UH News Liberated Press


The UH NEWS Liberated Press and the
Student Revolution at the University of Hartford

by Benedict M. Holden

1966-67

This was our golden year. Dan Riley had been chosen to be the new editor of the school paper which he renamed The Cauldron – as in "cauldron boil." John Robinson was his assistant editor; all of our guys wrote for The Cauldron: Marty Bresnick, Jeff Lewis, Peter Ramon, Howard Gross, and Bob Skinner. Both Jack Hardy and I joined the staff.

Our muse and model was Ray Mungo, editor of The BU News. The idea was a paper which covered, instigated, and engaged in conversation about the times in which we lived: the war, the draft, civil rights, social justice, women's rights, peace, reproductive autonomy, participatory democracies, and politics – no more eight-page papers from the public relations office. We'd put something big – art or a photo – on the cover and feature coverage inside. We had a new sort of layout, better use of black and white, multiple typefaces – no gray, gray, gray pages.

Links and our SDS chapter held regular meetings. Links sponsored the showing of a documentary movie about the great HUAC riots in San Francisco. The good guys were all commies and the bad guys were congressmen and cops with clubs and fire hoses.

Madalyn Murray O'Hair, the great atheist who won the school prayer suit, gave a great "everything you know is wrong" speech. Her best comment was, "Considering the filthy world we live in and the body parts you may be touching, shouldn't you be washing your hands before going to the bathroom? What does it say about the people who want you to wash hands afterward?"

Ray Mungo spoke about the new underground press movement and the failure of most of the commercial big papers. They print administration lies about the war and the nation: Victory in la Drang, Pacification, "The Light at the End of the Tunnel" – the big fake news of the day. Mungo saw a niche for weekly counter-programmed papers with expanded graphics, news about us, a real world view. The BU News, The Cauldron, The Washington Free Press, Jeff Sherro's Texas paper, one in Madison (The Rag?), The Berkeley Barb and the UH NEWS Liberated Press were the pioneers. Add personals and tobacco money, this was the model for The Phoenix, The Advocate, etc., etc., which swept the country pre-wwwland.

We enjoyed a weekend-long run of a dramatic reading of MacBird, a play based on Macbeth about LBJ and the Kennedy assassination. Sold out shows. This built a great social bond amongst our people and the leaners.

The Cauldron was controversial; it was supposed to be. We had feature coverage on birth control and abortion – both were crimes in 1966. The Cauldron sponsored a talk by Bill Baird, an abortion advocate. There was an underground stream of transport to and from New York to provide illegal abortions.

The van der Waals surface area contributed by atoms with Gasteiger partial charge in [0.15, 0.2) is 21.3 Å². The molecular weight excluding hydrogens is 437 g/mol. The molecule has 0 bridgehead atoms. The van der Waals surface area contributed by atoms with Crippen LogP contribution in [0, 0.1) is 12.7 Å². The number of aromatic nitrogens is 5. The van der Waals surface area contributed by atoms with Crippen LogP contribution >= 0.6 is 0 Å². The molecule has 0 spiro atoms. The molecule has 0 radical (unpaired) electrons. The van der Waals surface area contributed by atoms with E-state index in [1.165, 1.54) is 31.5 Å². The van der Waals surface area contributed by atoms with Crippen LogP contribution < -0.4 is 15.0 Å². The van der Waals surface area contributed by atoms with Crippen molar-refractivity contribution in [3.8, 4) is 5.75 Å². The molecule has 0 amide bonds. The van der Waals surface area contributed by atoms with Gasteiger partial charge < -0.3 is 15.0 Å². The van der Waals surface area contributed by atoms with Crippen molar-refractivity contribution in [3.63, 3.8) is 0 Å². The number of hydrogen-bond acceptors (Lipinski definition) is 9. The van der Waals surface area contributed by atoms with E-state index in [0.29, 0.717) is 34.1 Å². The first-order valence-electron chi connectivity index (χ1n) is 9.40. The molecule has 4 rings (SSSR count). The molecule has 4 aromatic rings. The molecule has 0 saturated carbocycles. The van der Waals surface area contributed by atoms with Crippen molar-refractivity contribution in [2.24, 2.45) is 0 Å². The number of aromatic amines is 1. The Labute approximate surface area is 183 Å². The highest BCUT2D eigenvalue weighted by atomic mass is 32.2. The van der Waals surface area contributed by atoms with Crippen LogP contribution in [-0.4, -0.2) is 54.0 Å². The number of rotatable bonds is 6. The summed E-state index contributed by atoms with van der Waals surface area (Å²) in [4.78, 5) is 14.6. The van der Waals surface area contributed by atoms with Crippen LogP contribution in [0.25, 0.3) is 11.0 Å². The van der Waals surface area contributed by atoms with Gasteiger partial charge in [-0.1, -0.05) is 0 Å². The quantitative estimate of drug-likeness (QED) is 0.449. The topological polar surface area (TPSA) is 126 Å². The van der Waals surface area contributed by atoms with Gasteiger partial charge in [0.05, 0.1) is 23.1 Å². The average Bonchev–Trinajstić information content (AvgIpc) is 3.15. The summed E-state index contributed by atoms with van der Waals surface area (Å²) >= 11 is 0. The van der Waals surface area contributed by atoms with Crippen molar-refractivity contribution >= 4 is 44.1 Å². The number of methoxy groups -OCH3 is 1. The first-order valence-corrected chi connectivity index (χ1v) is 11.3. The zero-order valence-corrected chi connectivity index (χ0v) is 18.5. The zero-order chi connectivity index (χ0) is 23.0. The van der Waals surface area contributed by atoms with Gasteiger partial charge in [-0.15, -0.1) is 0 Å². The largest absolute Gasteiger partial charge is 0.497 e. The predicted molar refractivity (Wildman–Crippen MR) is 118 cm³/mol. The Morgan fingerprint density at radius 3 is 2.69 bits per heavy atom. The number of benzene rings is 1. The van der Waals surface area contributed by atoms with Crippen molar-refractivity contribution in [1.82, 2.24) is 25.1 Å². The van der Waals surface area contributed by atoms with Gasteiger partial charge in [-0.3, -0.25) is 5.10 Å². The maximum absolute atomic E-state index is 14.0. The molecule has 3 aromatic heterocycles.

The MOBE (The National Mobilization Committee to End the War in Vietnam) issued two calls for simultaneous demonstrations in New York and San Francisco and for a Vietnam Summer Project – like the Mississippi Freedom Summer, local organizing about the war in all 50 states.

On April 4, 1967, Norman Thomas spoke at noon in Millard Auditorium and that night at UConn. He was greeted with a huge standing ovation. Raising his hand over his head he thanked the audience. His first line moved me as no one else ever. "I would trade 20 years of applause to have carried Wisconsin or Michigan once." Huge standing O!!! He spoke about America losing its soul over the war. The flame of liberty's torch is burning villages in Vietnam. This war destroys our capacity to work on our own needs like poverty and the environment. Come to New York April 15.

And one day John Robinson stood up on a cafeteria table to announce he was running for the SFA and that U of H would never be the same again. He lost his own election and had no base among the students in the other schools. A week later the new SFA replaced Dan Riley as editor with Ed Butler and a paper entitled The Challenge.

The big demo in New York City featured a march from Central Park to the UN Plaza for a rally. It drew half a million people. Times Square was closed for hours. We sent a hundred folks down by train and an equal number drove.

The Vietnam Summer Project worked around a polling technique using follow-up questions. We hit every residence in the town of Bloomfield and found support for the war was paper thin and opposition was growing.

Next: So, what did you do in the war?


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